Seibu Railway has installed a device at one of Tokyo's busiest stations to help its staff support foreign travelers who are now flocking to Japan after the pandemic.
The new machine translator at Seibu's Shinjuku station is a transparent display between the staff and passengers, which can translate 12 spoken languages into Japanese.
When people speak into a microphone set up beside the display, the system dictates their questions in their language, and translates it into Japanese for the station staff. Their responses are transmitted the same way.
One staff member said that he likes being able to see people's facial expressions, which is not possible using smartphone translator apps.
Behind the Scenes
The system was developed in Japan at the National Institute of Information and Communications Technology, or NICT.
Project leader Sumita Eiichiro said the progress of artificial intelligence was a major breakthrough in developing machine translation and interpretation.
He said that although machine translation development began after World War 2, it had struggled to take off until recently. But when engineers turned to the same advanced AI technology that had beat champions of Go and Japanese Shogi, the capabilities of machine translation soared.
Sumita said machine translation developers used to have the machine learn grammar and feed it words from the dictionary in the same way humans would learn a language, but that technique did not work.
When they switched to feeding massive amounts of translated data into a device, the level of the machine jumped.
Taking a step further
Sumita's team is now working on developing a simultaneous interpretation system, which it aims to have ready for use at the Osaka World Expo in 2025.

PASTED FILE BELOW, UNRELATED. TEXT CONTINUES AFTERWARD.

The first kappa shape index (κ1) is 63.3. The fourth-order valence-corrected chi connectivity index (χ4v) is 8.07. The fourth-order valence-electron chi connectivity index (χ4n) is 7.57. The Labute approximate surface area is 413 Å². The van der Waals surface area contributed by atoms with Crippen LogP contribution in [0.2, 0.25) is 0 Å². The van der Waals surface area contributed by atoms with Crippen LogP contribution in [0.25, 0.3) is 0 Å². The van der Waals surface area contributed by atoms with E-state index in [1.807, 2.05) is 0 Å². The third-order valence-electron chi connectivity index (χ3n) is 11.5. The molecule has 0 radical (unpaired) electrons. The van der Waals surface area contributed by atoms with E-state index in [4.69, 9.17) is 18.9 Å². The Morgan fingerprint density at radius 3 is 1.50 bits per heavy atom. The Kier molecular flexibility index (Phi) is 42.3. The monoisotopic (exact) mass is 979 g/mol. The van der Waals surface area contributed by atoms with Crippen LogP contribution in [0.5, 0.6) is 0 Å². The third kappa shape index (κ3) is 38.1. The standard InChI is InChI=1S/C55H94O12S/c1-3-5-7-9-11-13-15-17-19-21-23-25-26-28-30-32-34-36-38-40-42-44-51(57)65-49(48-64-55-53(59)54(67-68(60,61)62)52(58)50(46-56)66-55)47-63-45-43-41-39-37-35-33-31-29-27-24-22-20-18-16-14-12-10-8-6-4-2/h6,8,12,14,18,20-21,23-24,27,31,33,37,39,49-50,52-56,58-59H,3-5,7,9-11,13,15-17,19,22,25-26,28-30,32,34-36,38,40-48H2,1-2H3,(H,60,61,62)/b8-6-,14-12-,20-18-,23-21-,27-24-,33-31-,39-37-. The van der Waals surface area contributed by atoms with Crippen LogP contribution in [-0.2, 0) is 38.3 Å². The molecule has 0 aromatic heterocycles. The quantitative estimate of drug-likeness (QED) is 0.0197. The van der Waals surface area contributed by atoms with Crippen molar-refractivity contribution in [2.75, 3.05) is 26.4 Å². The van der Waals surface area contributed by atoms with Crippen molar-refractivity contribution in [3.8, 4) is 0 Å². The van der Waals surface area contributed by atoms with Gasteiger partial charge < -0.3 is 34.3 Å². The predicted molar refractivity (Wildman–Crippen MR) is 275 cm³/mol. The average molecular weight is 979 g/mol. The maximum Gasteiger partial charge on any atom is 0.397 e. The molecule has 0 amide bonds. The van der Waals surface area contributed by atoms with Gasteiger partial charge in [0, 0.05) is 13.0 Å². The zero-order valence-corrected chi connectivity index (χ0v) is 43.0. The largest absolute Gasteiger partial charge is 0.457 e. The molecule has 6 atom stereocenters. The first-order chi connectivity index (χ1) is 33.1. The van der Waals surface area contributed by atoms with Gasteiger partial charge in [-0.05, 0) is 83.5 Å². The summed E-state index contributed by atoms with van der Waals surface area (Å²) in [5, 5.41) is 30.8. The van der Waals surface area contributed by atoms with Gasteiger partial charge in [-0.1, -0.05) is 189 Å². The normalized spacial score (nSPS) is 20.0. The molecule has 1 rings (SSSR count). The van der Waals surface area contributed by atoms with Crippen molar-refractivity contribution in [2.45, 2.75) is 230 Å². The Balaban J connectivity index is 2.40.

A prototype was already able to start interpreting within two seconds after words were spoken. More than 90% of its translations were correct.
Sumita said the simultaneous interpretation system shows a new level of skill from the translation display panel and other forms of current translation gadgets.
He said users of consecutive translation machines need to instruct the devices when to translate – for example, by pushing a button when a person finishes a sentence.
Simultaneous translation machines allow people to just continue speaking. The machine will decide on its own where to break up the phrases and start translating.
No more 'Lost in Translation'
Sumita noted that as many Japanese do not speak English, the latest interpreter machine could help Japan's tourism industry as the number of foreign tourists increases.
He cited Japan's 400,000 taxi drivers, fewer than 1% of whom are fluent in English.
Sumita said the simultaneous interpreter system can help drivers communicate with tourists from abroad. He said potential tourists who have held back on visiting Japan because of their concerns about the language barrier would have much less to worry about – and "Lost in Translation" would be something from the past.